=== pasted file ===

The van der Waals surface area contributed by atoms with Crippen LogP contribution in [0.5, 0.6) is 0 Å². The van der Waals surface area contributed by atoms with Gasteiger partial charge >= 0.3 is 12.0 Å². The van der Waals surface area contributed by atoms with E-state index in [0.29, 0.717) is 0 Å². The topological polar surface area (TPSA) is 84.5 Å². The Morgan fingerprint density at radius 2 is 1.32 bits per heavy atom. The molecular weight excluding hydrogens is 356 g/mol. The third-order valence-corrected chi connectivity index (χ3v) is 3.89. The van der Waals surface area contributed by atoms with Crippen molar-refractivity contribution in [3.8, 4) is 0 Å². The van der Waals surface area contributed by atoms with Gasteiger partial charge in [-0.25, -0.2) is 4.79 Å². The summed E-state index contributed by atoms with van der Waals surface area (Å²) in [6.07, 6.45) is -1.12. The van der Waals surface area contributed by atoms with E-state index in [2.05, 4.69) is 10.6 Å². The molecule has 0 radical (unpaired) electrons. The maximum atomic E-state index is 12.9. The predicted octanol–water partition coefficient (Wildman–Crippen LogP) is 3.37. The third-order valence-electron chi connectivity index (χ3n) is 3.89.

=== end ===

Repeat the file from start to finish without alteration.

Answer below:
The van der Waals surface area contributed by atoms with Crippen LogP contribution in [0.5, 0.6) is 0 Å². The van der Waals surface area contributed by atoms with Gasteiger partial charge >= 0.3 is 12.0 Å². The van der Waals surface area contributed by atoms with E-state index in [0.29, 0.717) is 0 Å². The topological polar surface area (TPSA) is 84.5 Å². The Morgan fingerprint density at radius 2 is 1.32 bits per heavy atom. The molecular weight excluding hydrogens is 356 g/mol. The third-order valence-corrected chi connectivity index (χ3v) is 3.89. The van der Waals surface area contributed by atoms with Crippen molar-refractivity contribution in [3.8, 4) is 0 Å². The van der Waals surface area contributed by atoms with Gasteiger partial charge in [-0.25, -0.2) is 4.79 Å². The summed E-state index contributed by atoms with van der Waals surface area (Å²) in [6.07, 6.45) is -1.12. The van der Waals surface area contributed by atoms with E-state index in [2.05, 4.69) is 10.6 Å². The molecule has 0 radical (unpaired) electrons. The maximum atomic E-state index is 12.9. The predicted octanol–water partition coefficient (Wildman–Crippen LogP) is 3.37. The third-order valence-electron chi connectivity index (χ3n) is 3.89.